6 ways to utilise liquid assets
When a company has excess cash not being utilised in a bank account, it may choose to invest that money in ways that can potentially earn a higher return than by simply earning a small amount of annual interest. By doing so, the company can become less liquid, meaning that it has fewer assets that can be easily converted to cash, and spread risk.
Here are 6 ways a company may better utilise its assets to become less liquid:
- Investing in a Share Portfolio: A company may choose to invest some of its spare cash into a share portfolio, which can potentially earn a higher return than holding cash in a bank account. Dividends received from these investments are tax-free if the portfolio is held in a company’s name, however, as with any other withdrawals from a company there are various tax implications.
- Depositing Cash into Pension Schemes: A company may also choose to deposit some of its spare cash into a pension scheme, which can provide tax benefits and help the company fund future pension obligations. This can also help the company diversify its investments.
- Investing in Property: A company may choose to invest in property, either through direct ownership or through a property fund. This can provide a source of rental income and the potential for capital appreciation.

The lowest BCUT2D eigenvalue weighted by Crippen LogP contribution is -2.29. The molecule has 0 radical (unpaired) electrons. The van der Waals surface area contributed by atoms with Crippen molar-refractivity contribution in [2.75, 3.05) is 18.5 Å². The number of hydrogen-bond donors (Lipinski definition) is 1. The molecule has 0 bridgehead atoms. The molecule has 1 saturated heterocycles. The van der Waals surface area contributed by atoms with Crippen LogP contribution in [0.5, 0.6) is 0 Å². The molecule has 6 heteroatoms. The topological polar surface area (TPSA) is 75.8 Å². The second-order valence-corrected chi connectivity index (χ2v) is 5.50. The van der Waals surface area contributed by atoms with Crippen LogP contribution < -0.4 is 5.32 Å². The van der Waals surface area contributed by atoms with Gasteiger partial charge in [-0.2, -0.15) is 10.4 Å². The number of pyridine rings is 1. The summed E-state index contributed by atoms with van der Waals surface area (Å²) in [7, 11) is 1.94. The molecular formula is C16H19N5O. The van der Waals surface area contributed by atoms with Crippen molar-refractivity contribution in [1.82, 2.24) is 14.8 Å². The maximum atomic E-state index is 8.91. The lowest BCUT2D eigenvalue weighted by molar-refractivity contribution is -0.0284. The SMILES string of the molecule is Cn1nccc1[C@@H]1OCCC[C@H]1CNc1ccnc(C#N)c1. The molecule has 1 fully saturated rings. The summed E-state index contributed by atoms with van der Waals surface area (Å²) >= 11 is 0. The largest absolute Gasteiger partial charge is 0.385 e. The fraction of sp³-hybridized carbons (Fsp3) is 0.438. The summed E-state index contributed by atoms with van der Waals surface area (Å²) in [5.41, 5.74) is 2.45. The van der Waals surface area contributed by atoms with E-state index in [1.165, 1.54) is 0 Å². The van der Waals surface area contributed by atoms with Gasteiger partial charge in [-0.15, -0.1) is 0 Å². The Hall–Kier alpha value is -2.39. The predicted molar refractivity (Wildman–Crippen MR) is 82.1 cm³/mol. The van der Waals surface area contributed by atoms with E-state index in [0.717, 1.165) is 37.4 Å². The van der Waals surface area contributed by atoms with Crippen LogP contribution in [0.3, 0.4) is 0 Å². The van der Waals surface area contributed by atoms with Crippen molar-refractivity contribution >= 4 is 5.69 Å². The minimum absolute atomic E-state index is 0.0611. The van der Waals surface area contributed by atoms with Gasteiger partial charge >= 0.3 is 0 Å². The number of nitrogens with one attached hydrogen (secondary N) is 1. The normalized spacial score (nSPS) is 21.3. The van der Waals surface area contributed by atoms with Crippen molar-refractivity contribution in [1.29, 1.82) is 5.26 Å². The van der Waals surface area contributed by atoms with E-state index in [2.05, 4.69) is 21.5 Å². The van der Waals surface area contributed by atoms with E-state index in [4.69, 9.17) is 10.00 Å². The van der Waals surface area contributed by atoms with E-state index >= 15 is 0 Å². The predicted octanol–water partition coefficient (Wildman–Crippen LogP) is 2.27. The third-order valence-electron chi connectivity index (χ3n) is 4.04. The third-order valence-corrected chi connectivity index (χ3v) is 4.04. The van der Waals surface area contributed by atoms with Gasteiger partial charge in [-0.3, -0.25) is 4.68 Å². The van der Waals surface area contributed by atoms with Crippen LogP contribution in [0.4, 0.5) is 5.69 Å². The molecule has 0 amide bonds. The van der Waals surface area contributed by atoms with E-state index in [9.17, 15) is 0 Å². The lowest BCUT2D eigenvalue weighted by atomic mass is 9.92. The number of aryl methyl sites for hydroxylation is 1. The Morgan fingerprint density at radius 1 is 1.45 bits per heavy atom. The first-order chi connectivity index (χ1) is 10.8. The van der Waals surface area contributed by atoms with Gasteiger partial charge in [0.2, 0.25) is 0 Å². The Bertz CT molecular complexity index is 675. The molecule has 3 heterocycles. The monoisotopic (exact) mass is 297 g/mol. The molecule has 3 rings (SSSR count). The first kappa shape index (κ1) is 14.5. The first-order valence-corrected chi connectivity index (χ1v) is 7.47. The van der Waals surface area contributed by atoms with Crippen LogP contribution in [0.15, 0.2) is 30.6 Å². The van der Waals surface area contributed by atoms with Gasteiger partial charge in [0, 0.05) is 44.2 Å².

- Investing in Fixed-Income Securities: A company may choose to invest in fixed-income securities, such as bonds or treasury bills, which can provide a steady stream of income over time.
- Investing in Research and Development: A company may choose to invest in research and development to develop new products, technologies, or processes. This can potentially create a competitive advantage for the company and drive future growth.
- Acquiring Other Companies: A company may choose to use its spare cash to acquire other companies, either to expand its operations or to gain access to new markets.
With each of the above methods for diversification, it is important to consider that they may have a detrimental effect on the trading status of the business for Capital Gains Tax and Inheritance Tax purposes, along with other accounting and tax implications.
For more information on utilising liquid assets, please contact Sam Morris at firstname.lastname@example.org
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